The National Health Insurance Company agrees to pay the state more than $1 million in compensation

SACRAMENTO, Calif. (KTXL) — The National Health Insurance Company has agreed to pay more than $1 million to the California Department of Insurance as part of a settlement over its prescription drug practices, Insurance Commissioner Ricardo Lara announced Tuesday.

The department is being fined $1.995 million over the insurance company’s prescription drug and patient information practices that state officials say are unfair and discriminatory, according to a news release.

Insurance officials say the state’s insurance division alleges National Health violated California law by failing to post a list of covered prescription drugs online and charging higher prices for certain drugs since 2015. The department alleges that National Health denied consumers the right information vital to their coverage decisions.

Starting Dec. 31, 2021, National Health will no longer offer health coverage in small and large employer group markets, according to state officials.

If the company decides to re-enter the medical health insurance market, there is an agreement with the state that requires National Health to maintain a compliance program in accordance with industry standards.

“This settlement is a win for consumers and a notice to other insurance companies that we will continue to follow California law, protect consumers and ensure that companies conduct business in a fair and transparent manner,” Lara said in a news release. “California law is clear. Insurance companies cannot create drug formularies that discriminate against consumers with serious medical conditions.

“Patients should have a correct, up-to-date list of drugs that are covered and have the freedom to make medical decisions based on accurate information,” Lara said.

In its review of National Health, the insurance division said the company committed a number of violations in its small and large employer group coverage.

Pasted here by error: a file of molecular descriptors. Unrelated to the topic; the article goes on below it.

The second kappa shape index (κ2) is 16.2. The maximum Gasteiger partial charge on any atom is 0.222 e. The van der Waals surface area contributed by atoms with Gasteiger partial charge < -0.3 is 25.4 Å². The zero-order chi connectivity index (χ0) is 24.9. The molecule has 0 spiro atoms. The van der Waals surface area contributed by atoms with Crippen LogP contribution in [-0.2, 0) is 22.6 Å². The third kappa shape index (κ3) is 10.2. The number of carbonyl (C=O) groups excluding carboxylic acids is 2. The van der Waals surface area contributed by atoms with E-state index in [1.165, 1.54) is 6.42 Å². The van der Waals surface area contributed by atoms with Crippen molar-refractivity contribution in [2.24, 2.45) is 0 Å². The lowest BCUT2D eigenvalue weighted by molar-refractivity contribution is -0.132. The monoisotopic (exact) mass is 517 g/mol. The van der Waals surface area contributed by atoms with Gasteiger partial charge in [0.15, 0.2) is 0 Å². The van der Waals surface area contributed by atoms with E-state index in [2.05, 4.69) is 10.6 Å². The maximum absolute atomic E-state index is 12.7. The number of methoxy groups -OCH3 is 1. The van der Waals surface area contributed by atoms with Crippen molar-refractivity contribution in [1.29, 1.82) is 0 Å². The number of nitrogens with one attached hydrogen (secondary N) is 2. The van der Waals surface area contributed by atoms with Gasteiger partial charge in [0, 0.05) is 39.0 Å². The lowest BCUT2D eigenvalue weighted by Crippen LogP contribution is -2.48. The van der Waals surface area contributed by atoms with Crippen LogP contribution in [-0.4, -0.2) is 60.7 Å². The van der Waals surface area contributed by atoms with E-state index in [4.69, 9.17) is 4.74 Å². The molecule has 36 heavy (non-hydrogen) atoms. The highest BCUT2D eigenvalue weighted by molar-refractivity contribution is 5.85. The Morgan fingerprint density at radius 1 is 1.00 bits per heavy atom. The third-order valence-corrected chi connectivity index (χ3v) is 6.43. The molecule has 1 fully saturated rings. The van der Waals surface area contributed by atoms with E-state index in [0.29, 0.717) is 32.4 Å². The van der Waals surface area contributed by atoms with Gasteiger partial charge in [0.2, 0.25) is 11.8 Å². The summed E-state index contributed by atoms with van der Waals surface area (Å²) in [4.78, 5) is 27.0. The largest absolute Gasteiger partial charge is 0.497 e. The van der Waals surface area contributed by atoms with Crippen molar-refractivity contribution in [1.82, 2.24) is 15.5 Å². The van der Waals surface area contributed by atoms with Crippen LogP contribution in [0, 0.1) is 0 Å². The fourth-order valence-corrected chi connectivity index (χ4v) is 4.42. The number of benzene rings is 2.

“When National Health finally posted its drug formulary online in 2019, it was not the current list of prescription drugs, but an outdated list of previously covered drugs,” the insurance department said in the release. “The department claims that this practice discourages enrollment for individuals with certain health conditions. The incorrect form created the appearance of reduced benefits for consumers with specific conditions, potentially dissuading policyholders from filing claims or persuading those looking for a policy to seek coverage elsewhere.

According to officials, the department argued that National Health placed nearly all immunosuppressants for transplant rejection, all covered drugs for multiple sclerosis, HIV, hepatitis B and hepatitis C in the higher cost-sharing tier, regardless of brand.

By putting all those prescription drugs at a higher cost, the department said, “chronically ill individuals may have been discouraged” from enrolling in coverage because of the cost.

Insurance officials said National Health illegally requires prior authorization for all HIV drugs. According to the department, prior authorization allows an insurer to determine whether a drug is needed before it is covered, rather than leaving that decision up to the patient’s doctor.

“The requirement to obtain prior authorization may result in delays and denials of drug coverage for a consumer whose physician has determined that the prescribed drug is medically necessary,” insurance officials said.

Preventive drugs, contraceptives and other pharmacy items were placed in a tier where they must be covered at no cost in tiers subject to patient cost-sharing, officials said.

According to the insurance division, health insurance companies cannot offer coverage that unreasonably discriminates against chronically ill individuals in California. Companies must provide coverage that “ensures the availability of outpatient prescription drugs,” the department said.

State health insurance laws also require copayments, coinsurance, and other prescription drug cost-sharing to be reasonable for patients so that they can have medically necessary access to prescription drugs for outpatient settings.

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